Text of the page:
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Self-esteem is part of human ego. It is one of the most difficult areas of human psychology to readjust once past drug abuse has been identified as an individual's obsessive/compulsive behavioral traits.
In the early studies of drug addiction, self-esteem played less of a role in determining motivation for addiction. Self-esteem plays an enormous role in determining which individuals become addicted and self-destructive.
Self-Evaluation and Self-Esteem
How individuals view themselves is tied to their sense of self-esteem. Individuals who value themselves highly are less likely to challenge their personal evaluations than those with lower senses of self-esteem. However, drug abuse can also be a result of a single life-shattering incident. Still, the weaker the level of self-esteem, the more likely such incidents impact those who view themselves as inadequate. Life challenges often create a serious sense of inadequacy, incompetency and diminished coping skills among those with addictive personalities.
Once drug abuse becomes a regular part of an individual's life, lack of self-esteem becomes more obvious. Drug abuse doesn't just affect the abuser. It has a ripple effect on family and friends. They might not have previously doubted their own level of self-esteem, feel helpless and unable to control the addict.
The Link Between Self-Esteem and Past Drug Abuse
Clinical psychologists understand the link between self-esteem and past drug abuse. Depending on the type of drugs abused in the past, restoring self-esteem can be chemically difficult. Society demonizes certain drugs and drug addicts according to the types of drugs used. For example, the stereotype of heroin, cocaine and crack cocaine are far different than that of meth or drugs like Oxycontin. Heroin and cocaine addicts face a greater challenge trying to raise their level of self-esteem, due to society's belief these people can't be cured of their "habit," and therefore, they are unable to restore self-esteem. Whereas, meth and prescription drug abusers are viewed with less severity. Their level of self-esteem is believed to be "easier" to restore.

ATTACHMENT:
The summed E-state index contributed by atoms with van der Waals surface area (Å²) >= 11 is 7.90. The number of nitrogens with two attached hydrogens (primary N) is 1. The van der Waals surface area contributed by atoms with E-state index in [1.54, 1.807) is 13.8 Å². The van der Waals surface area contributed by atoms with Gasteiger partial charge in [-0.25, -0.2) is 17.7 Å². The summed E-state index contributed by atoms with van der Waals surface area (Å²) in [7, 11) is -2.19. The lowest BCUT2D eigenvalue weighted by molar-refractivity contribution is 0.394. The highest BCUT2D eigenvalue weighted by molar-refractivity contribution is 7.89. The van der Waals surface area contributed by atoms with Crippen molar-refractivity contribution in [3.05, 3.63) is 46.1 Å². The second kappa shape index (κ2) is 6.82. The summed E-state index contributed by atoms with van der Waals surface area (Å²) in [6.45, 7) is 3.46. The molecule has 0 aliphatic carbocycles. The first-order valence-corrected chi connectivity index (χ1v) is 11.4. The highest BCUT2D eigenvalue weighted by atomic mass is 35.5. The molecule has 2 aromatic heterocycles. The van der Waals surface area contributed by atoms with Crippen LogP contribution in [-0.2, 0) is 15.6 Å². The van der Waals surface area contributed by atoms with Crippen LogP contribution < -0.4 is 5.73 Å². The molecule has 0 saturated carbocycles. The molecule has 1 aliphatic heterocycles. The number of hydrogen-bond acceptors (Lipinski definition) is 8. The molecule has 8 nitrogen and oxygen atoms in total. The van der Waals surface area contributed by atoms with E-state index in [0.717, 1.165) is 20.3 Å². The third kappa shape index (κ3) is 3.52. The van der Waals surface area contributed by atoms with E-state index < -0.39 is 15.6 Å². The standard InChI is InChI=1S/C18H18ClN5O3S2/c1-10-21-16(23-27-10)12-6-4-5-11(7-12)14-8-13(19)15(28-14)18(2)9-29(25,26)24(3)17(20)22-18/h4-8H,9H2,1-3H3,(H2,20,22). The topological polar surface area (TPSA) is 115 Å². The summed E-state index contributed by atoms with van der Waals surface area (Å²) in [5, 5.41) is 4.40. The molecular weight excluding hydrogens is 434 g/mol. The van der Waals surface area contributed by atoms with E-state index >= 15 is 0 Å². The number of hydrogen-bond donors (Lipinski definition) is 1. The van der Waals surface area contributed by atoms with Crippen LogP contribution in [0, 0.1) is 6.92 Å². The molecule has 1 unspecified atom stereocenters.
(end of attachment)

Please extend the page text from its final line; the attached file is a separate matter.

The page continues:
The reality for all professionals in drug rehabilitation and drug treatment centers is that past drug abuse is linked to low self-esteem. By helping addicts value themselves, addicts are not segregated by types of drugs abused or stereotypes. All addicts are equally capable of restoring their self-esteem.
Time and Therapy - The Past Drug Abuser's Tools to Restore Self-Esteem
Therapy is extremely important to restore self-esteem. Former addicts learn the elements of physical and mental self-destruction related to drug abuse. They also learn they have value and need help finding it.
They are challenged to endure those first months of drug withdrawal by recognizing their own sense of self-esteem and reconstructing their sense of adequacy. Drug rehab centers in Utah have become nationally known for their success rate in rehabilitating past drug abusers. Therapies at drug rehab centers all over the US evaluate their patients’ physical, mental, emotional and spiritual condition at the time of admission to rehab. This creates a clearer picture of the best approach to rehabilitating each patient according to their personal and specific needs. The time spent in rehab almost always results in successful treatment of addiction.
Group and Individual Therapy
For those with obsessive/compulsive, addictive personalities, it's enormously helpful for drug rehab centers to offer therapy for groups and individuals during the period of rehabilitation. The cohesive value of group therapy helps raise levels of self-esteem by allowing patients to interact with others with the same personality types and addictions. Families and friends of patients are also affected by past drug abuse and require participation in rehabilitation to restore their levels of self-esteem.